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Research Papers

Multiscale Finite Element Modeling of Alumina Ceramics Undergoing Laser-Assisted Machining

[+] Author and Article Information
Xiangyang Dong

Center for Laser-Based Manufacturing,
School of Mechanical Engineering,
Purdue University,
West Lafayette, IN 47907
e-mail: dong66@purdue.edu

Yung C. Shin

Fellow ASME
Center for Laser-Based Manufacturing,
School of Mechanical Engineering,
Purdue University,
West Lafayette, IN 47907
e-mail: shin@purdue.edu

1Corresponding author.

Contributed by the Manufacturing Engineering Division of ASME for publication in the JOURNAL OF MANUFACTURING SCIENCE AND ENGINEERING. Manuscript received September 2, 2014; final manuscript received February 13, 2015; published online September 9, 2015. Assoc. Editor: Hongqiang Chen.

J. Manuf. Sci. Eng 138(1), 011004 (Sep 09, 2015) (8 pages) Paper No: MANU-14-1456; doi: 10.1115/1.4029858 History: Received September 02, 2014

Alumina ceramics, due to their excellent properties of high hardness, corrosion resistance, and low thermal expansion coefficient, are important industrial materials with a wide range of applications, but these materials also present difficulty in machining with low material removal rates and high tool wear. This study is concerned with laser-assisted machining (LAM) of high weight percentage of alumina ceramics to improve the machinability by a single point cutting tool while reducing the cutting forces. A multiscale model is developed for simulating the machining of alumina ceramics. In the polycrystalline form, the properties of alumina ceramics are strongly related to the glass interface existing in their microstructure, particularly at high temperatures. The interface is characterized by a cohesive zone model (CZM) with the traction–separation law while the alumina grains are modeled as continuum elements with isotropic properties separated by the interface. Bulk deformation and brittle failure are considered for the alumina grains. Molecular dynamics (MD) simulations are carried out to obtain the atomistic structures and parameterize traction–separation laws for the interfaces of different compositions of alumina ceramics at high temperatures. The generated parameterized traction–separation laws are then incorporated into a finite element model in Abaqus to simulate the intergranular cracks. For validation purposes, simulated results of the multiscale approach are compared with the experimental measurements of the cutting forces. The model is successful in predicting cutting forces with respect to the different weight percentage and composition of alumina ceramics at high temperatures in LAM processes.

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Figures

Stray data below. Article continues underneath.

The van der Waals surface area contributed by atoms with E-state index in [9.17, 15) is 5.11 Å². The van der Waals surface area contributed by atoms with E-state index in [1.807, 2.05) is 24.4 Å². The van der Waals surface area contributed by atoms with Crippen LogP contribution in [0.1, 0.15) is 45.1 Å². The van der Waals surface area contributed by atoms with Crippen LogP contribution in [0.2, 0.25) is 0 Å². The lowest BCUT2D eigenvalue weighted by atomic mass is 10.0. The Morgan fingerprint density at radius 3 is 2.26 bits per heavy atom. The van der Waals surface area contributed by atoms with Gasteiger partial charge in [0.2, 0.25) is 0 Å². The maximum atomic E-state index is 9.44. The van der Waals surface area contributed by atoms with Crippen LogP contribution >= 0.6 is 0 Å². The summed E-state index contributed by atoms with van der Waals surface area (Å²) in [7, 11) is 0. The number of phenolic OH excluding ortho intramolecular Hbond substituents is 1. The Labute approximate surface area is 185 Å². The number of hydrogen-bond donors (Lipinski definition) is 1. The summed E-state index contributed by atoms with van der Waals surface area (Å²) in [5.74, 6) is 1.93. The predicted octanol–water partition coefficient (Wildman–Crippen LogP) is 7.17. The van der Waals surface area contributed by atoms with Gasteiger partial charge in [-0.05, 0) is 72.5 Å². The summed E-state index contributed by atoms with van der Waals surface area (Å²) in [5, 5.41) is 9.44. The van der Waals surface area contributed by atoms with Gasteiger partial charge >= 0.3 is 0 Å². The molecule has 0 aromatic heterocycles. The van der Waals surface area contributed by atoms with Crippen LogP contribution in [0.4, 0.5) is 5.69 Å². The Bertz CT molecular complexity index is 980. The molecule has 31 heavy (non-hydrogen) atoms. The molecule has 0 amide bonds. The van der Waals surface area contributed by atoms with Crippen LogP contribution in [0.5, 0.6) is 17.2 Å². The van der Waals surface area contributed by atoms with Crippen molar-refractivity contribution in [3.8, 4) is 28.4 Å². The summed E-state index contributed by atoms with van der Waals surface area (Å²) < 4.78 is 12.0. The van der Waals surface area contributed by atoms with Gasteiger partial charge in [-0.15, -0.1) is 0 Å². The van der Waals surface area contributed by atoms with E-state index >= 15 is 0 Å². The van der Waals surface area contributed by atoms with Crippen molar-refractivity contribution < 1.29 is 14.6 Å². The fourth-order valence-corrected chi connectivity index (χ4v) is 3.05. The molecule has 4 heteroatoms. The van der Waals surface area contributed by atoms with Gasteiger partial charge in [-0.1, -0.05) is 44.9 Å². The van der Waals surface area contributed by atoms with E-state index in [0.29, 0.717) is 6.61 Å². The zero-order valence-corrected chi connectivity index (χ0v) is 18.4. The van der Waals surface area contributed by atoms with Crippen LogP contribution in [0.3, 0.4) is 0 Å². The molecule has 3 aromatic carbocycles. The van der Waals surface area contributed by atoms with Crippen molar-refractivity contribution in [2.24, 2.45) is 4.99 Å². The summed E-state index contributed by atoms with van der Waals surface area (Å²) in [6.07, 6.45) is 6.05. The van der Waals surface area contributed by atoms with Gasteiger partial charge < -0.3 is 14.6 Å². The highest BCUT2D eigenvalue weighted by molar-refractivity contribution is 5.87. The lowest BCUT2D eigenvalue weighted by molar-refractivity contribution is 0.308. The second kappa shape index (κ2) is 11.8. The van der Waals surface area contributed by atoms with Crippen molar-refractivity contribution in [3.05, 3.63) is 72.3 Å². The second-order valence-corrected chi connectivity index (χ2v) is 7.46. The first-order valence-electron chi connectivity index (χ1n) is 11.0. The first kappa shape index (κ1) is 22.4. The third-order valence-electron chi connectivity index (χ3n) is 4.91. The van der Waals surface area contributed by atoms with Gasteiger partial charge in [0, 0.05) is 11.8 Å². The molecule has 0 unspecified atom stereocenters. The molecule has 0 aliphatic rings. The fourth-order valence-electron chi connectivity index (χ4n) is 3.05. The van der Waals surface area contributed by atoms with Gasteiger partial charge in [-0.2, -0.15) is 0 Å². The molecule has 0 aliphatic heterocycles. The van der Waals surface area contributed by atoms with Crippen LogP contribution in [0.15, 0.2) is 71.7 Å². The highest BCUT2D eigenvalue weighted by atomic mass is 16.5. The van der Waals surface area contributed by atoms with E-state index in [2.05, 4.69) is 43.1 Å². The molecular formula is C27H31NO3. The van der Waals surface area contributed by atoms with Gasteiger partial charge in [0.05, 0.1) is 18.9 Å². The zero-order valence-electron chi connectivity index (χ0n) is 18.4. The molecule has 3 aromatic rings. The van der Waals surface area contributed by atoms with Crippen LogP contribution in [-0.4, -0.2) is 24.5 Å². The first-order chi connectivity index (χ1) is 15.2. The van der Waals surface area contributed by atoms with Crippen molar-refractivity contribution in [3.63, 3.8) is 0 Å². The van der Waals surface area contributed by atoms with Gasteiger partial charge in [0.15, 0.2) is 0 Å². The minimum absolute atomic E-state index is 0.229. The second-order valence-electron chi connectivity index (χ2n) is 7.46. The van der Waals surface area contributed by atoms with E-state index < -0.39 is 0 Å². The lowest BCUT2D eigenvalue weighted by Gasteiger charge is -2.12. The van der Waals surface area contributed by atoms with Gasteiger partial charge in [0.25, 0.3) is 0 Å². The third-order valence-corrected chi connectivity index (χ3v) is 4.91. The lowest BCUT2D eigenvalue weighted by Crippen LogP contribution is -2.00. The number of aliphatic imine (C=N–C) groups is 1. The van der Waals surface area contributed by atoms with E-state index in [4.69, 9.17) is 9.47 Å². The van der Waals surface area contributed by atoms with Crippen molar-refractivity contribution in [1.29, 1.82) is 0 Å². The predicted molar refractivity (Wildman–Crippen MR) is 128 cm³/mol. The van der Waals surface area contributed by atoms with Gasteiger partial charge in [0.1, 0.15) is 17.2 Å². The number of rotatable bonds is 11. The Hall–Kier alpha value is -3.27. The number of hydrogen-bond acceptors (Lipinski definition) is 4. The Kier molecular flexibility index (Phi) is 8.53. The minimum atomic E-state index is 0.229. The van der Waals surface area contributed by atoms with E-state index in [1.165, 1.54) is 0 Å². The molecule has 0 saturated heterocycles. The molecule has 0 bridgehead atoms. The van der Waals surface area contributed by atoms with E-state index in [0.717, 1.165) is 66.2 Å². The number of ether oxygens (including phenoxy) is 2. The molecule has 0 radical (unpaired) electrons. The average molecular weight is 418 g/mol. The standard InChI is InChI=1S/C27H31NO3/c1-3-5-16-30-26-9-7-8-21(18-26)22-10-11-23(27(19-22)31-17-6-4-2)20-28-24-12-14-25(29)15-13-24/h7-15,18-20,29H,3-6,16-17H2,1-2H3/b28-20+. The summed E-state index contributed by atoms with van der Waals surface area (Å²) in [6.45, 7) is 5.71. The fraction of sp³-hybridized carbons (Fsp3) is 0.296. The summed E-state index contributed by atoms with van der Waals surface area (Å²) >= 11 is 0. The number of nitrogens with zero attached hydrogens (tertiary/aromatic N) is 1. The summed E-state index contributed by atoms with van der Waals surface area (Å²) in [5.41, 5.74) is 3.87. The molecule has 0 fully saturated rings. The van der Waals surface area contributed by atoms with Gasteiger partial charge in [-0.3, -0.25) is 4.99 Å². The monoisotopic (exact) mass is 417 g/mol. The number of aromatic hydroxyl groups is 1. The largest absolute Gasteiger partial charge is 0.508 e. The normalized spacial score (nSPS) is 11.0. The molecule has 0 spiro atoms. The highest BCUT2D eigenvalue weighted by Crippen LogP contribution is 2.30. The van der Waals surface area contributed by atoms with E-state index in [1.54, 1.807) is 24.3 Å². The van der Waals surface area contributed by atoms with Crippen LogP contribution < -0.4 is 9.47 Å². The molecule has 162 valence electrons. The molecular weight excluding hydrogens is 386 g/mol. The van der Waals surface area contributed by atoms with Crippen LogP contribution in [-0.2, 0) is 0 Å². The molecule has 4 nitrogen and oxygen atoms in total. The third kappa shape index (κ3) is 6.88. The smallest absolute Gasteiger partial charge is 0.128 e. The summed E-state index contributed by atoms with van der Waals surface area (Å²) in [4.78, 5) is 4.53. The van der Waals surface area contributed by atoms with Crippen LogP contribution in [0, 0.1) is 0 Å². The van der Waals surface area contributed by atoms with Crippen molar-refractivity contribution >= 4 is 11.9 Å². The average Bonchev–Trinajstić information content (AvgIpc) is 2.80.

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Fig. 1

Multiscale modeling of alumina (a) Microstructure of 96 wt.% alumina [12], (b) hexagonal cell, and (c) schematics of modeling

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Fig. 2

Schematics of the model to calculate local tractions and separations. (a) Schematic demonstration of simulation model. (b) Illustration of atomic structures of different IGF compositions, modified from Ref. [18], Al-red, O-gray, Si-blue, and Ca-yellow.

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Fig. 3

Initial finite element meshes

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Fig. 4

Illustration of simulation structure

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Fig. 5

Density profile analysis of individual species as a function of distance perpendicular to the IGF-crystal interface: (a) Simulation results and (b) literature results [18]

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Fig. 6

Traction–separation response of alumina of different compositions at 1100 °C

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Fig. 7

Traction–separation response of 96 wt.% alumina at different temperatures

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Fig. 8

Schematics of tensile test model

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Fig. 9

Traction–separation response in MD simulation and parameterization

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Fig. 10

Stress–strain behavior in simulation of tensile test

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Fig. 11

The simulated chip formation in LAM of Alumina. (a) Initiation of microcracks to form the first chip. (b) Propagation and coalescence of microcracks into a macrocrack in the shear zone. (c) Formation of the segmental chip.

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Fig. 12

Comparison of experimental and simulated cutting forces for 96 wt.% alumina

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Fig. 13

Comparison of experimental and simulated cutting forces for 99.5 wt.% alumina

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